Looking for inspiration


The other day I took photographs of a large Thai flag high up a very tall flagpole.  I was looking for inspiration.  Then I took a photo of a pile of reinforcing bars.  I was looking for inspiration.  I even took a photo of a drain cover, still searching for the elusive inspiration.

However, there was an easier way.  Everyone should have a photographer whose work stimulates them to greater heights.  For me, these include Norman Parkinson, Helmut Newton and Jeff Dunas, but the one photographer who inspires me not only with his images, but also with his words, is Larry Dale Gordon, whose name has cropped up in these columns more than once over the years.

Now when I say that your favorite photographer’s work should inspire you, that does not mean that you should rush out and slavishly copy their work.  Don’t laugh, I have seen it done so many times in camera club level photographers who have been most upset when I mark them down for copying, rather than being creative.  How many times have I seen the kitten looking at the goldfish in the brandy balloon, or the kitten hanging from a tree branch?  Too many!

When I say “inspire” I mean that you look at the work and say to yourself, “How did he/she do that?”  What this means is that you should look at the end result and work out how you can use that technique, to produce your own shot.  This is not copying, this is getting inspiration.

So why does Larry Dale Gordon (LDG) inspire me?  There are many reasons.  First off, he is a self trained photographer, who believes that the way to learn is to do it.  Let me quote you from one of his books, “I learned photography through experience; by putting film through the camera, peering through the lenses, trial and error, and pondering every facet of light.  It’s the only way.  If you think there is another way, or a faster way, write a book telling how and you will make considerably more money than by being a photographer.”  These are very wise words.  Cut them out and stick them on your bathroom mirror and read them every day!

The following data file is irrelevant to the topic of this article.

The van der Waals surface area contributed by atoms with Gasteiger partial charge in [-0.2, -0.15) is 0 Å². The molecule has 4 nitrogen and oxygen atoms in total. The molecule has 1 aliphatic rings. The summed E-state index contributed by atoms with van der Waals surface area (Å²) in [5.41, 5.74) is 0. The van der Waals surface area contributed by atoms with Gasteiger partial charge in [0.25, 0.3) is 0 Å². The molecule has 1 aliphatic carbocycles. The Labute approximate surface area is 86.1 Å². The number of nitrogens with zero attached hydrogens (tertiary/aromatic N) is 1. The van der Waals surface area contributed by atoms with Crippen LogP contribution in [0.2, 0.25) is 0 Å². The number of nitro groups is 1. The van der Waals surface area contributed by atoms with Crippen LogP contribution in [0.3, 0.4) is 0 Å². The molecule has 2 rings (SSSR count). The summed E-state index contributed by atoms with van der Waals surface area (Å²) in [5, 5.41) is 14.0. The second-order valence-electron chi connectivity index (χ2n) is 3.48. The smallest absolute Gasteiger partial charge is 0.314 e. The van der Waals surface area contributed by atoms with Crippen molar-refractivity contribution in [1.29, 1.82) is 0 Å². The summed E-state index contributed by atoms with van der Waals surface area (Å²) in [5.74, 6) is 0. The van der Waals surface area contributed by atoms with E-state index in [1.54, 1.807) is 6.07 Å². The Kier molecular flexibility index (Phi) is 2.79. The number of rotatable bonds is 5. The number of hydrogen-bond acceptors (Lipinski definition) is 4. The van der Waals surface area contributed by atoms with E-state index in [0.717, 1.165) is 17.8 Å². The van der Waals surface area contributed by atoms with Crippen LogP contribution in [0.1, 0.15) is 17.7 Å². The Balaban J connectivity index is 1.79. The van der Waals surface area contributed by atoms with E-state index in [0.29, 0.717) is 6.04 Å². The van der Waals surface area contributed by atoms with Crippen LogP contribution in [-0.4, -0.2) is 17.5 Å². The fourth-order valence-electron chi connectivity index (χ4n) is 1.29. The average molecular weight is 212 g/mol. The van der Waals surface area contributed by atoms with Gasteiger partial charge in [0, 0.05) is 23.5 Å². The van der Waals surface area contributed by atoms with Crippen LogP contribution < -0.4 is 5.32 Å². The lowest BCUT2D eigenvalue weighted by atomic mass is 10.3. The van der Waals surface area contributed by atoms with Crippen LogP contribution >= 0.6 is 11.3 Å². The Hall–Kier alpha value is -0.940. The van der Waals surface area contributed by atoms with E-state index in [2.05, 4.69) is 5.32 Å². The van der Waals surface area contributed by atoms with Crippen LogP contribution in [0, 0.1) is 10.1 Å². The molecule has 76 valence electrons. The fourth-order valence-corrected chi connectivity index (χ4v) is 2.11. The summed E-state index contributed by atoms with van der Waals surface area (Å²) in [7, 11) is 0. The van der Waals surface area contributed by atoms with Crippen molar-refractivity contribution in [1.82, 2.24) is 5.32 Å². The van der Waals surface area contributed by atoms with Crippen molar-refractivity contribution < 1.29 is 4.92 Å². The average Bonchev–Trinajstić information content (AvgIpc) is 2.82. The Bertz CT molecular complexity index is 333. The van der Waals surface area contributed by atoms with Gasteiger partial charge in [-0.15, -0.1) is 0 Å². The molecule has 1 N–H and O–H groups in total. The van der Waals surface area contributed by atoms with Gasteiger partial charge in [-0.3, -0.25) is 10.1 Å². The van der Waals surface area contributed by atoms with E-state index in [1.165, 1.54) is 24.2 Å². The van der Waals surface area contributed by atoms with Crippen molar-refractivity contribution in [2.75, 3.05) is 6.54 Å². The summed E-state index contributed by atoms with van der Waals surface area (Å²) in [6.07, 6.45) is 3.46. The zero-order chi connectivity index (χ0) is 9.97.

I’ve tried to see just what it is about LDG’s pictures that appeal so much to me and I’ve come up with two basic concepts. Simplicity and Color.

Look at the photograph I have used to illustrate this week’s article.  A classic sunset shot.  The girl in the meditation position.  The unspoiled acres of shifting sand.  Unfortunately, Pattaya Mail is a black and white medium, so just imagine, if you will, what that shot looks like predominantly orange/red with the black shadows.  It is a simple, uncluttered shot with really only one color in it.  It is classic and timeless and there is absolutely nothing to detract (or distract) the eye from single figure in the photograph.

OK, so you still want to get a picture like this one?  It has inspired you enough?  Here’s how.  Find a sand or gravel pit.  There are many around cement depots, or in an old quarry.  Find a homogenous background, one that does not have houses, cars, trees and the like.  But one that will allow you to see shapes as the sun starts getting lower.  We are looking for light and shadow, just like LDG.

Now is the time for a “tobacco” filter.  On the bright sunny day, with the light behind or to the side of your subject(s) hold this brown/orange filter over the lens and pop the shutter.  The camera will do the rest.  Experiment with different colors to get strangely wonderful or weirdly dreadful results.

The only point to really remember is to get the light behind or to the side of the subject.  You want the sun’s rays to be close to horizontal, so it will be late in the afternoon.  That is the time for not only ‘warm’ lighting, but lighting that will give strong and long shadows.

Amaze your friends with a dramatic monochromatic shot – and if you don’t tell them about Larry Dale Gordon, I won’t either!